Cryogenic Machining of Ti-6Al-4V
The use of cryogenic coolants such as liquid nitrogen or liquid carbon dioxide has emerged as a sustainable alternative to conventional cutting fluids during machining operations, with the potential to increase tool life, leading to productivity gains, as well as to improve the surface integrity of the machined components. In addition, the machined surfaces are left residue-free after the process and there are no used cutting fluids to dispose of. This work aims to increase the understanding of the effects of cryogenic cooling when machining titanium alloy Ti‑6Al‑4V.
Turning experiments on Ti-6Al-4V revealed that using the same setup (same tool holder and nozzle configuration, comparable coolant pressure) gives very similar results in terms of surface integrity when using cryogenic cooling with liquid nitrogen compared to flood-cooling with emulsion. The choice of coolant did not have a significant impact on surface roughness, microstructure in the near-surface layer or residual stresses. The residual stresses were compressive in all cases, but increased tool wear shifted the residual stress depth profiles towards more compressive stresses. Due to the relatively small nozzle size used, however, the flow of cryogenic coolant was insufficient to match the tool life obtained with emulsion cooling.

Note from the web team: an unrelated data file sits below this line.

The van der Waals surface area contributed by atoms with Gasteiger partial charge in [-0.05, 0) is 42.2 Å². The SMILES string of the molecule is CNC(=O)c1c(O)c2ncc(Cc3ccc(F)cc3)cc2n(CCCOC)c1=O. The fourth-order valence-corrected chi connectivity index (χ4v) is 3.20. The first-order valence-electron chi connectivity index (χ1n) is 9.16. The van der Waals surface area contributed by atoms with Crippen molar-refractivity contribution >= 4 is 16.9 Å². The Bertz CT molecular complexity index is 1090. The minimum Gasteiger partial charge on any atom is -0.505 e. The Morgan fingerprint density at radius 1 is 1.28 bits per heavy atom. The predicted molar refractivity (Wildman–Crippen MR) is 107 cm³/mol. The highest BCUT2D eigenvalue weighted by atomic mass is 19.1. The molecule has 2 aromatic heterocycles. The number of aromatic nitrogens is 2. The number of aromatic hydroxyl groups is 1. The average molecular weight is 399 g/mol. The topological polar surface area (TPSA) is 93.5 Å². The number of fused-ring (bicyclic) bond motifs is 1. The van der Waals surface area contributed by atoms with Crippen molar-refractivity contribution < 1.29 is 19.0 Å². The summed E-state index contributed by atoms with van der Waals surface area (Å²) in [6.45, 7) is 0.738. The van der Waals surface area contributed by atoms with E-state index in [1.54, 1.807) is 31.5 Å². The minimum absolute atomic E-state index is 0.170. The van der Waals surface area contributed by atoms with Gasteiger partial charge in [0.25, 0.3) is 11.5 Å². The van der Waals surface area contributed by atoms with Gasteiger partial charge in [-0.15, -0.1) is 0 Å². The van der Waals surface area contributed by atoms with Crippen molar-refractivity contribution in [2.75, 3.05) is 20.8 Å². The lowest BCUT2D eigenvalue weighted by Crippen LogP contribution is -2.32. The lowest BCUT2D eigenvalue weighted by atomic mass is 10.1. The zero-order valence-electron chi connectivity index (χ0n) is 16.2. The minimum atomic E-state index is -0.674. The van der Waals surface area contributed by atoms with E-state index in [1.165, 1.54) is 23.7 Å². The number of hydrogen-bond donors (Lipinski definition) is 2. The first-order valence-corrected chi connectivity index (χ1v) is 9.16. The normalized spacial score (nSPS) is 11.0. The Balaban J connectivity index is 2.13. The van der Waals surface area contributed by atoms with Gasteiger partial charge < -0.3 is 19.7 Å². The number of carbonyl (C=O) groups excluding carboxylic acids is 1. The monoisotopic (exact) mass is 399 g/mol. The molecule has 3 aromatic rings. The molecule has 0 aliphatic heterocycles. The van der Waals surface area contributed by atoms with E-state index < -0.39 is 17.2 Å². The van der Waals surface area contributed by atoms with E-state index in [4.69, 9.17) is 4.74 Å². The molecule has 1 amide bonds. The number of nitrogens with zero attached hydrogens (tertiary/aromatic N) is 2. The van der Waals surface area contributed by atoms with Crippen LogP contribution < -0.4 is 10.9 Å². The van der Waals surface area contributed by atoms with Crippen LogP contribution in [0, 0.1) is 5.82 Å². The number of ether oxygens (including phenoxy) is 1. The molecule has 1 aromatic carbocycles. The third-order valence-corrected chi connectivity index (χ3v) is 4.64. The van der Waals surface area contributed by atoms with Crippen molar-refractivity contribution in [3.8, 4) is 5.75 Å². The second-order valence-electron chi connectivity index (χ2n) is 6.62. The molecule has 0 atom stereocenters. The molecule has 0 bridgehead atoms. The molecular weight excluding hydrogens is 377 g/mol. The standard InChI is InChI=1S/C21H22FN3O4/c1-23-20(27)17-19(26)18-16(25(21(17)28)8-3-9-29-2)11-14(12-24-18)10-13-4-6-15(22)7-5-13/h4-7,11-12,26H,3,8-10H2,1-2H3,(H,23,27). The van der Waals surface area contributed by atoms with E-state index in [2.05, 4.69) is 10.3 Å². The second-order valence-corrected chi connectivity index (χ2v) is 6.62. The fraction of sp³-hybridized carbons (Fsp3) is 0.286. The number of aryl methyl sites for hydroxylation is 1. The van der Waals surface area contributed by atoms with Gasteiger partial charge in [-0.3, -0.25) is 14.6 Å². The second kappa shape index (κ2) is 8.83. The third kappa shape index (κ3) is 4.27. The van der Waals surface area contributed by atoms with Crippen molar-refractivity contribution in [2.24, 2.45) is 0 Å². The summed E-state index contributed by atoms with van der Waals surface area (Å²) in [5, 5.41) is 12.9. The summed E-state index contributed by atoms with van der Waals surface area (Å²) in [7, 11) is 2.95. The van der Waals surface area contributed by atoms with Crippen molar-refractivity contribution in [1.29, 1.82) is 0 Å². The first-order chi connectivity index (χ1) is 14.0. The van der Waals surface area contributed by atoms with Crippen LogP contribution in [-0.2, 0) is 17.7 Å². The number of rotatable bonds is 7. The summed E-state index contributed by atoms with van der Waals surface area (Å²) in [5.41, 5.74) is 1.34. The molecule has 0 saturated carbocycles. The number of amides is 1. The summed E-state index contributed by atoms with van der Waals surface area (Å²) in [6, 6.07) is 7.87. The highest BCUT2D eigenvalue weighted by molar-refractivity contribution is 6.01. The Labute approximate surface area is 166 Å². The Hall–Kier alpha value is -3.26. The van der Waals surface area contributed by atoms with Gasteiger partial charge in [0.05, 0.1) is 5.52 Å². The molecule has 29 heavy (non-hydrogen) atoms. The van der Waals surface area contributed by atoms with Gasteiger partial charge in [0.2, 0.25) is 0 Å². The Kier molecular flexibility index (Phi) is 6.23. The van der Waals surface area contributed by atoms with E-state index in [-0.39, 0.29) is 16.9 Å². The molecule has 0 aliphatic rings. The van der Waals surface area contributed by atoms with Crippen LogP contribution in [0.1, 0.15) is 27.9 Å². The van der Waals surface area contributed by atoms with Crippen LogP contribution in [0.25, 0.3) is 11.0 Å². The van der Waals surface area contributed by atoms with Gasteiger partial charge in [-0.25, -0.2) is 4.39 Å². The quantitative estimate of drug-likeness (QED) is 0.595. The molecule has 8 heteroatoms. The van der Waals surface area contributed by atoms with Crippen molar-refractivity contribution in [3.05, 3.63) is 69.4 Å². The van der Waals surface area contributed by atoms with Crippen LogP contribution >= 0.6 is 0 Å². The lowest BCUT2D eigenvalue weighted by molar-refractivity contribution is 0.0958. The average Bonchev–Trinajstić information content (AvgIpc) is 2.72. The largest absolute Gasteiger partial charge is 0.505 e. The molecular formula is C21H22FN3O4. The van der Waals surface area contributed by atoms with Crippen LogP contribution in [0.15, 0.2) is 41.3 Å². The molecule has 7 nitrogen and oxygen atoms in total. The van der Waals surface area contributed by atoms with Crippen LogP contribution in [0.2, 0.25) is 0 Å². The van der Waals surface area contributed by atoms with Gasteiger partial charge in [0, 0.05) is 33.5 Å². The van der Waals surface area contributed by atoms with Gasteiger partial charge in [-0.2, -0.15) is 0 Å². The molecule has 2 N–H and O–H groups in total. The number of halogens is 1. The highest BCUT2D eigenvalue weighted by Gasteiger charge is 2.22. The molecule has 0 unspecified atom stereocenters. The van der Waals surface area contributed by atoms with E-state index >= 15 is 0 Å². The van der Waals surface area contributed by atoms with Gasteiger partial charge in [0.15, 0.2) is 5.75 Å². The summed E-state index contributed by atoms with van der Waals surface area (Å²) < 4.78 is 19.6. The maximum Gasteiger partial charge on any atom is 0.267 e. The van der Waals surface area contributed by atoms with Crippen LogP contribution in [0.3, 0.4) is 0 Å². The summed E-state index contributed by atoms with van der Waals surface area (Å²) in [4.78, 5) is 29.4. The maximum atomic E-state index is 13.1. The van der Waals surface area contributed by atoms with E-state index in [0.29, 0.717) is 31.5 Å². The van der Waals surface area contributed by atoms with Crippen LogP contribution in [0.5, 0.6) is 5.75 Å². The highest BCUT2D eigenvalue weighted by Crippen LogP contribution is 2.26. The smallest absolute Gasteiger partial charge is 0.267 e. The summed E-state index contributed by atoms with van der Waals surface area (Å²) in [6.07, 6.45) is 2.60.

In face milling of Ti-6Al-4V with liquid carbon dioxide and emulsion, it was shown that notch wear and chipping were the main wear mechanisms determining the tool life, rather than abrasive wear, i.e. flank wear. Comb cracks were formed in both cooling conditions. However, cryogenic cooling with liquid carbon dioxide greatly delayed the lateral propagation of the comb cracks, thereby delaying the chipping of the cutting edge. Tool life was shown to improve with higher flow rates of coolant, the effect being stronger when using liquid carbon dioxide compared to flood-cooling with emulsion. Moreover, the difference in terms of tool life between cryogenic cooling and flood-cooling with emulsion decreased at higher cutting data.